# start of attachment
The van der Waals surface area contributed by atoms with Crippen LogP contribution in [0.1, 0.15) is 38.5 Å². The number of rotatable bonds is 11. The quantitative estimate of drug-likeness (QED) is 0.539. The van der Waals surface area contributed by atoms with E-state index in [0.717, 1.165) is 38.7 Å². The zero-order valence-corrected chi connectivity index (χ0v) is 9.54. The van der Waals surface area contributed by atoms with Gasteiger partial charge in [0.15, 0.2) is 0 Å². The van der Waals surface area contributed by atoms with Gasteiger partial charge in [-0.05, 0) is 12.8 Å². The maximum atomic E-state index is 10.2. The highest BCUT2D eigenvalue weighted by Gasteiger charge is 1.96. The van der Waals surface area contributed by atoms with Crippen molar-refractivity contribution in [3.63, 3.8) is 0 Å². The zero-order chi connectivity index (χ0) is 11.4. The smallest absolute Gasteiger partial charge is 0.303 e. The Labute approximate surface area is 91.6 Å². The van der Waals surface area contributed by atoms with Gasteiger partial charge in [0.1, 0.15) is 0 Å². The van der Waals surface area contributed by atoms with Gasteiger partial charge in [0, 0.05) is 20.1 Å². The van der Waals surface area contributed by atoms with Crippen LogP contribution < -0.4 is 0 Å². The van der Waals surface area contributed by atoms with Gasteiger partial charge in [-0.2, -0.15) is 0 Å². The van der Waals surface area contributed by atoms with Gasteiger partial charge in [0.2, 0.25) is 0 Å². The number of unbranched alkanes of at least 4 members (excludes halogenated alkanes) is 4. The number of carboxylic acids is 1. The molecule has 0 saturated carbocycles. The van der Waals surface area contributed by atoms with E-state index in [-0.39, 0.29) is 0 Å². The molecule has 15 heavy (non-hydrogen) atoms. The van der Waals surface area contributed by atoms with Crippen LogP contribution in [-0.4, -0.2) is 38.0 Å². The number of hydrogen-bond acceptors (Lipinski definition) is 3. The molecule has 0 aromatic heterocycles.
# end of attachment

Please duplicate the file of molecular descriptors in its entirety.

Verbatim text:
The van der Waals surface area contributed by atoms with Crippen LogP contribution in [0.1, 0.15) is 38.5 Å². The number of rotatable bonds is 11. The quantitative estimate of drug-likeness (QED) is 0.539. The van der Waals surface area contributed by atoms with E-state index in [0.717, 1.165) is 38.7 Å². The zero-order valence-corrected chi connectivity index (χ0v) is 9.54. The van der Waals surface area contributed by atoms with Gasteiger partial charge in [0.15, 0.2) is 0 Å². The van der Waals surface area contributed by atoms with Gasteiger partial charge in [-0.05, 0) is 12.8 Å². The maximum atomic E-state index is 10.2. The highest BCUT2D eigenvalue weighted by Gasteiger charge is 1.96. The van der Waals surface area contributed by atoms with Crippen molar-refractivity contribution in [3.63, 3.8) is 0 Å². The zero-order chi connectivity index (χ0) is 11.4. The smallest absolute Gasteiger partial charge is 0.303 e. The Labute approximate surface area is 91.6 Å². The van der Waals surface area contributed by atoms with Gasteiger partial charge in [0.1, 0.15) is 0 Å². The van der Waals surface area contributed by atoms with Gasteiger partial charge in [0, 0.05) is 20.1 Å². The van der Waals surface area contributed by atoms with Crippen LogP contribution < -0.4 is 0 Å². The van der Waals surface area contributed by atoms with Gasteiger partial charge in [-0.2, -0.15) is 0 Å². The van der Waals surface area contributed by atoms with Gasteiger partial charge in [0.2, 0.25) is 0 Å². The number of unbranched alkanes of at least 4 members (excludes halogenated alkanes) is 4. The number of carboxylic acids is 1. The molecule has 0 saturated carbocycles. The van der Waals surface area contributed by atoms with E-state index in [-0.39, 0.29) is 0 Å². The molecule has 15 heavy (non-hydrogen) atoms. The van der Waals surface area contributed by atoms with Crippen LogP contribution in [-0.4, -0.2) is 38.0 Å². The number of hydrogen-bond acceptors (Lipinski definition) is 3. The molecule has 0 aromatic heterocycles.